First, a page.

Anyway, it’s true that last week was a bit of a mess. As if the late flights and allergies weren’t bad enough, life was working pretty hard to test my resolve on this whole “change you career” thing that I’ve been doing. Seems like the system is pretty much geared toward kicking back onto the familiar path, mostly because it’s the path of least resistance. If I just go find another job, I get quicker results with less cost, and all the support systems are engineered to encourage that.
The final straw last week was when I finally engaged with a career counselling group that I’ve been given access to. Basically they help you get ready for the next job, whatever that might be. So I spent some time explaining to my coach what I’m doing, studying and all, and then went to to mention how the system is pushing back on that and how it was a little dispiriting.
He paused, then asked, “How sure are you that this is what you want to do?”
I was actually surprised by the question, and sort of stumbled over, “Well, 70-80 percent.”
“Hmmm,” he says. “Maybe we should backtrack a bit. We have a section on the website that helps you figure out what to do next. Maybe you should work through those exercises.”
Now, to be fair, he did say some words about being honest and trying to help. But honestly, after the week I had, I just wanted to flip him the bird. But I’m a professional (at what, none of us are sure anymore) and I simply acknowledged his good intentions and told him I’d think about it.
Y’know what I realized when I did think about it? I actually answered the wrong question. I mean, let’s think about this. The steady stream of studying. The very public updates about how it’s all going. Does that suggest a lack of commitment here? A lack of certainty that I want to do this?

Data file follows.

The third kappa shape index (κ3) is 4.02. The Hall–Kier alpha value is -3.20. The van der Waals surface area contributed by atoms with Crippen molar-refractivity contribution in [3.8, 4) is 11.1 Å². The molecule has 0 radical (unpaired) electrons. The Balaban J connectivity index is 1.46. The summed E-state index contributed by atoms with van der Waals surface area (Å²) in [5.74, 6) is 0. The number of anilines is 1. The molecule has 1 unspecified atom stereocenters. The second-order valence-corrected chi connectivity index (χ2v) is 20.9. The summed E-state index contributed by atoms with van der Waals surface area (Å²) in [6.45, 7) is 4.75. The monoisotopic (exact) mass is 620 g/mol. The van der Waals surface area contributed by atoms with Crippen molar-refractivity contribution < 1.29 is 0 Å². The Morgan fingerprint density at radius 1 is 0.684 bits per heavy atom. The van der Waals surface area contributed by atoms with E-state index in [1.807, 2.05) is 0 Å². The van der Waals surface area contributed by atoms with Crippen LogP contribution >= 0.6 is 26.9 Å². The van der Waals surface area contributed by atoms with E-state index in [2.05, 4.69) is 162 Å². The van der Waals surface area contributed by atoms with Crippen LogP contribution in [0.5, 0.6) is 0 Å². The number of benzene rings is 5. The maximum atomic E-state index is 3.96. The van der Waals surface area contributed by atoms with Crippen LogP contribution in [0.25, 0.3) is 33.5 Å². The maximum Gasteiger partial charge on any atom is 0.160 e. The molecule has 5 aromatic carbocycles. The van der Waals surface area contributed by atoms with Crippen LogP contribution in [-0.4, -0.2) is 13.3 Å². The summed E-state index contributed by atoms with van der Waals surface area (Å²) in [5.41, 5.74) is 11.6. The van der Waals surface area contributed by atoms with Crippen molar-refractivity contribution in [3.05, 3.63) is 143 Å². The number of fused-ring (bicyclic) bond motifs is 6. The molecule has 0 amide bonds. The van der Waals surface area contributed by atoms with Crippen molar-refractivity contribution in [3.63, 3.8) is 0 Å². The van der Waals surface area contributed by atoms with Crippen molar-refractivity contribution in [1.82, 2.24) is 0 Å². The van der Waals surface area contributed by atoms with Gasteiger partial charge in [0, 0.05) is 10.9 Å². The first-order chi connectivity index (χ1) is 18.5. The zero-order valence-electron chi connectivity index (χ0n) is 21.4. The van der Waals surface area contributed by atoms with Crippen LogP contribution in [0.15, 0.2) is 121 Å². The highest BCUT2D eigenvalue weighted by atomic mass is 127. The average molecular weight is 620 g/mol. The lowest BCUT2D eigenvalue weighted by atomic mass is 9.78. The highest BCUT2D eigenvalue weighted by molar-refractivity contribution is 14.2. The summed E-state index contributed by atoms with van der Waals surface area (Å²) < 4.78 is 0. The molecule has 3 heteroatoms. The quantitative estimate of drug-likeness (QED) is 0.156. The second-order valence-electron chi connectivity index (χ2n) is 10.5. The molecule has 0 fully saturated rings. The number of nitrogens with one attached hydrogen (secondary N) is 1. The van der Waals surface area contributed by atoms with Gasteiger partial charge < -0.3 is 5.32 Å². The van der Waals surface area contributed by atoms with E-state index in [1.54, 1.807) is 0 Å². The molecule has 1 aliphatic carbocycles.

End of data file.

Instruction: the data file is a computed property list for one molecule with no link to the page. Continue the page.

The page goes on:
Nope. What I really should have said was, “Oh, I’m sure I want to do it. But I may only have a 70-80% chance of doing well at it.” And I don’t mean the studying and the tests, I mean the actual career. It’s a whole new world of building a client base, which I’ve never done before. So who can be sure I’ll succeed?
Anyway, I’d never really separated the two thoughts before in my head. For whatever reason, wanting to do it and being able to do it well were tied up together in my head. But now I’ve split them apart, so maybe something good came of it. Maybe.
And with that, Operation Screaming Condor started early this week with some review on Sunday morning followed by more review this morning. I’m about 3/4 of the way through the study guide, and I’m now reviewing the sections I didn’t do so hot on the first time around. I’m doing better this time, but…
Do you remember multiple choice questions? I mean, much like the Dodo bird, you seldom encounter these things in the real world. But they’re all the rage for these kinds of tests. Do you also, perchance, remember how poorly they can be constructed?
I swear some of them are so oversimplified that if you know too much none of the answers look right. Then others present a problem that is complex, but make some assumptions to simplify the calculation without telling you about those assumptions. And finally, some of them assume you know stuff they never really taught you in the first place (like whether income from a GIC counts toward your net income when calculating your maximum allowable RRSP contribution for the year).